IRB # 17.1323
Introduction: Human prion diseases are a group of rare encephalopathies resulting in rapidly progressive dementia and ultimately death. While there are no effective treatments for any form of prion disease, prompt and efficient diagnosis is essential to prevent the spread of the self-propagating protein, which may occur through aerosols, and avoid unnecessary or invasive testing. Diagnosis relies largely on physical examination, with many nonspecific findings, and laboratory testing, which has wide ranges of reported accuracy and high false positive rates with diseases such as Alzheimer’s dementia.
Methods: Patients who underwent testing for prion disease were retrospectively identified from the electronic health records at a single-center university hospital. Presenting symptoms, as well as laboratory, radiographic, and electroencephalogram findings, were recorded and analyzed by group of final diagnosis, including prion disease, not prion disease, and undiagnosed.
Results: There were 27 patients identified, two who had a final diagnosis of prion disease, 20 who had a formal diagnosis other than prion disease, and five who remained undiagnosed until death. There was a high degree of overlap in presenting symptoms. A high rate of false positive laboratory values, higher than previously reported, occurred for both the protein 14-3-3 and total Tau in cerebrospinal fluid. Magnetic resonance imaging ruled out prion disease most often. Testing with Rt-QuIC was the most diagnostic laboratory test. Both patients with a diagnosis of prion disease developed pneumonia and died of respiratory failure, and a total of nine patients required intubation for respiratory infections.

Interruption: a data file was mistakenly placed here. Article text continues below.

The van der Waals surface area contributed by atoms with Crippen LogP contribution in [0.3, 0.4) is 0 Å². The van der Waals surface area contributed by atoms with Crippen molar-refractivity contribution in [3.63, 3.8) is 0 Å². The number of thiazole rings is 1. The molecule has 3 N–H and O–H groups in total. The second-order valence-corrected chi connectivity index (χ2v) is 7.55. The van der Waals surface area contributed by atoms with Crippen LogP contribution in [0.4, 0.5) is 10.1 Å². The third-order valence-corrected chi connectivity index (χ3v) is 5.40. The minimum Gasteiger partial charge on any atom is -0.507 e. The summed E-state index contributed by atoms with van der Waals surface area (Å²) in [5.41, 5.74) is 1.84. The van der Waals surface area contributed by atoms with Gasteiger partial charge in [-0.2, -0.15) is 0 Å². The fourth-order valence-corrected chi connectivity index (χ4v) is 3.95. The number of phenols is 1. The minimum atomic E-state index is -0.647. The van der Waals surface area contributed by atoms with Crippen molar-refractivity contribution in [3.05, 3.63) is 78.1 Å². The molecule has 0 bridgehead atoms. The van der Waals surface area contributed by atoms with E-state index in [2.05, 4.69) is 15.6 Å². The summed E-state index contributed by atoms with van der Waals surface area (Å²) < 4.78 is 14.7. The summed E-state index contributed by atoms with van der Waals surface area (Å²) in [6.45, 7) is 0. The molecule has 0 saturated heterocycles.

Conclusion: Diagnosing prion disease remains a challenge due to nonspecific physical exam findings and symptoms and the high false positive rates of the laboratory algorithm. Testing with Rt-QuIC should be performed in patients that are critically ill or may have diseases known to cause high false positive rates of 14-3-3 or total Tau. Proper personal protective equipment should be used for any aerosol-generating procedure in patients who may have prion disease.
The authors received no specific funding for this work.
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Spindel, Jeffrey F.; Fletcher, Anita M.; Smith, William T.; and Cavallazzi, Rodrigo
"Prion Disease: A Challenging Diagnosis,"
The University of Louisville Journal of Respiratory Infections: Vol. 5
, Article 29.
Available at: https://ir.library.louisville.edu/jri/vol5/iss1/29